Let us discuss the Cumberbatch though, because he has amassed a large following and by now most of you might be aware this film had the worst debut in terms of box office in all of 2013. This may or may not have something to do with the quality of the film, that is debatable as is how much of a factor was the press, the tepid reviews and the fact the real Assange publicly bashing it. Of course, it could all be bad timing as the adult drama quota is filled to the brim right now with both Gravity and Captain Phillips knocking all kinds of expectations out of the park. Getting back to the Batch though, he certainly gets the mannerisms and vocal tone down, but the most intriguing thing about Assange is his drive and this is where Cumberbatch is able to do his most impressive work, but in a film that undermines his performance and throws in a grab bag of visual gimmicks that attempt to supply a real-world environment to the world of computers, servers and message boards it simply comes off as little more than cheesy. This is really a shame because both Cumberbatch and Brühl are more than capable actors that don't need tons of fireworks going off to make their characters compelling. They are able to reach the audience and connect with them based more on their presence than anything else and it's as if Condon is doing everything in his power to overshadow what is arguably his films strongest aspect. The script condenses so much into so little time trying to kick it off with what his characters are most notable for and then looping back four years or so to the beginnings of Berg and Assange's friendship to bring us up to speed on the war documents case. In doing this it sacrifices a solid sense of character development though and allows people to come in and out with varying degrees of importance without the audience ever really being aware of who they are or what their function is. This is all slightly depressing because there is clear potential here, but instead of feeling as if we are spectators let into this unknown world we feel as if we are rushing through cliff notes that aren't even able to hold our attention because there is no weight, no feeling, no genuine human emotion attached to them despite the fact the mission of our main character is to bring compassion and knowledge to the world.

Assange, Birgitta Jónsdóttir (Carice van Houten), Berg, and Marcus (Moritz Bleibtreu) watch leaked war video.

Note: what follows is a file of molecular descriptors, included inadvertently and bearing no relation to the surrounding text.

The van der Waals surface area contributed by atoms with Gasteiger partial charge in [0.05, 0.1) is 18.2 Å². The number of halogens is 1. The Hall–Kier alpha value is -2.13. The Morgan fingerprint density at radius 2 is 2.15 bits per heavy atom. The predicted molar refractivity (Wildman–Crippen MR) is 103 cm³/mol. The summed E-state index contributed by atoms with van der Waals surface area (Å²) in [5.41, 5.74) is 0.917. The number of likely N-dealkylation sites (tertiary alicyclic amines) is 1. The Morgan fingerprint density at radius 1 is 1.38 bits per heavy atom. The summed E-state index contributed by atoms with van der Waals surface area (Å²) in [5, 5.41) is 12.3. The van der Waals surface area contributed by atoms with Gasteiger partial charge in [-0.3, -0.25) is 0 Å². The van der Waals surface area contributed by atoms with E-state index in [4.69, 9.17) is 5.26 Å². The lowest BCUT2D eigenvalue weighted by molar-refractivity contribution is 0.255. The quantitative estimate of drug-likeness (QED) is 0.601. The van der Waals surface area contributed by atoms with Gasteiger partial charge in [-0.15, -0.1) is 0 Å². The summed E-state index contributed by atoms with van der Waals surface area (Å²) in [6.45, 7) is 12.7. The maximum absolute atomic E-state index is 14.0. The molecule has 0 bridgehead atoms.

Where The Fifth Estate becomes more than something of a stylistic overcompensation and emotional dud is when we are introduced to the likes of Laura Linney, Stanley Tucci and Anthony Mackie as government officials attempting to contain the damages done by Assange and his crew once the "Collateral Murder" video and Afghanistan documents are released. There are moments within these sections that carry real tension, actual anticipation and they couldn't feel more removed from the rest of the film. I'd almost forgot these high profile names were even in the film until they showed up about an hour into the proceedings, but thankfully they are referred to occasionally from that point on not only illustrating the opposing perspective to Assange, but garnering actual cinematic moments that justify the existence of this film. In trying to think of what gave Condon and his actors the drive to continue working on this I can only imagine there was an ambition here that had to do with asking the audience the question of do we really want to know everything? It's as if the thesis statement for the film should have been to explore not just the actions of Julian Assange and WikiLeaks, but what his actions mean in the grand scheme of the human psyche and the way the world operates. There are likely countless numbers of threats, close calls, unnecessary violence, and other horrible things going on in the world that the mainstream media will never address either because the story will remain contained or someone doesn't want us knowing about it. Some things are in fact kept from the public because it isn't necessary we know. It's likely best explained by saying that if we knew everything our governments know we would live in a constant state of fear. To a degree, ignorance is bliss and as it is the governments job to protect and keep a nation running there are simply some things we don't need to know in order to go about our daily lives without knowing how close we might be to death every day. Sure, many will say it is our right to know, but what would you do if you did have the information? Waste a good portion of your life worrying or building shelters and stocking up on food and water? It is understandable why everyone doesn't need to know everything, but as I watched the film unfold and Assange tell different stories to different people about how he came to have his white hair I could only wonder if all he really wanted to do was watch the world burn.